Totally turned out great!

UPDATE: I was wrong. Brooks doesn't manage to make Tom Friedman look smart, because here's Tom Friedman suggesting that we should arm and fund ISIS. God damn, you can't even satirize this shit.

Tuesday, March 10, 2015

UNI Fight! (Or: Rank Hypocrisy is Fun!)

Fresh on the heels of complaining about the horrid cartel which is the NCAA, let me take a minute to talk about…NCAA basketball.

As you can see from the graphic there, my beloved Panthers finished their season ranked in the top 10 in the nation and are on their way back to the big dance for the first time since Ali Faroukmanesh scored one for the literal and figurative little guys with possibly the gutsiest shot in the history of college basketball. And as the top 10 ranking attests, this year's squad is significantly better than the one that went to the Sweet 16 five years ago.

The ironic thing is that now that I have a big boy job with a real income, I've been able to splurge on a fancy cable sports package, which has allowed me to watch more Panthers games this year than I did when I was in college living about two blocks away from the gym.

And while I'm excited about the upcoming tourney and think the Panthers at least have a shot to make some noise, maybe even make it further into the tournament than they did last time, this is one of those situations that reminds me how silly it is to judge a sports season on whether the team won a championship or not (though I guess they technically kinda won a championship by winning the MVC tournament, but not the same thing).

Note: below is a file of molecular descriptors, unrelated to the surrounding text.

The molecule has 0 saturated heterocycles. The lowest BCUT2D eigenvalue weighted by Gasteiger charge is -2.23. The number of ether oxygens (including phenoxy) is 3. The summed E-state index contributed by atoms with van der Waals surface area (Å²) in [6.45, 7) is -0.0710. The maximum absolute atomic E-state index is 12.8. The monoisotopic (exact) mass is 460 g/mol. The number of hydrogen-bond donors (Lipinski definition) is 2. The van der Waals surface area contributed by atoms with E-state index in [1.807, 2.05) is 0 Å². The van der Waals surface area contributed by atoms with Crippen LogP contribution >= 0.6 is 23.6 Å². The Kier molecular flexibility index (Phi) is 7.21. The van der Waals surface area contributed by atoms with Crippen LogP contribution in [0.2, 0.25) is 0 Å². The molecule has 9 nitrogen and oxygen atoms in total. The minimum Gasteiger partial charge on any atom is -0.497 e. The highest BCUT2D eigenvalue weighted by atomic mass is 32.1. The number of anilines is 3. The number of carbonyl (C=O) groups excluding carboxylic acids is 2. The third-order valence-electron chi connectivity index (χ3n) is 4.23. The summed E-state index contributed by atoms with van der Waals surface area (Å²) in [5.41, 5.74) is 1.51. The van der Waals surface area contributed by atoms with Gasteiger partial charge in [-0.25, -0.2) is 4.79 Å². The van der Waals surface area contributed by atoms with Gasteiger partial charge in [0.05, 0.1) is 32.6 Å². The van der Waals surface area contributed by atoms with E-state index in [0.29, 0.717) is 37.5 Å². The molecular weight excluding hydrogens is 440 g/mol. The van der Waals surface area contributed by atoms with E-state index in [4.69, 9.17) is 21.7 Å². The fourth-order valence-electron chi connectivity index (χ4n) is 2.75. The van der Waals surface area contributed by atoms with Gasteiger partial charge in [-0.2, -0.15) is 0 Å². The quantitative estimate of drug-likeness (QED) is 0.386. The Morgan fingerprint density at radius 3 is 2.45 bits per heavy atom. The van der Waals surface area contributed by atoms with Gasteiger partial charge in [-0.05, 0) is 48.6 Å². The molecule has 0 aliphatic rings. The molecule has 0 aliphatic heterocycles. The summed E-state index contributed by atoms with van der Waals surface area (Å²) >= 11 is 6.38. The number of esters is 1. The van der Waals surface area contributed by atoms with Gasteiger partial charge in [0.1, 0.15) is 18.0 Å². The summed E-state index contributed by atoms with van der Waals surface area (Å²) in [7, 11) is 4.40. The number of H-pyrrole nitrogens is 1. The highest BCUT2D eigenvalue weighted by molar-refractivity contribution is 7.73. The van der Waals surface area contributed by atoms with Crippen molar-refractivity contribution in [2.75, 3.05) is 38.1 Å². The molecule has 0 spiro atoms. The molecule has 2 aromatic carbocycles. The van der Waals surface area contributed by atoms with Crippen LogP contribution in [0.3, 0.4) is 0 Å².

I've written a lot in this space about how cheering for small-market teams means you have to necessarily have a different metric for success, but the longer I've lived with it, the more I've come to see it as the superior way to view sports. For instance, look at Kentucky atop that list -- undefeated, full of A-list players, and with the weight of years of tradition, if they don't at least get to the Final Four, this will be remembered by many as a wasted season for them.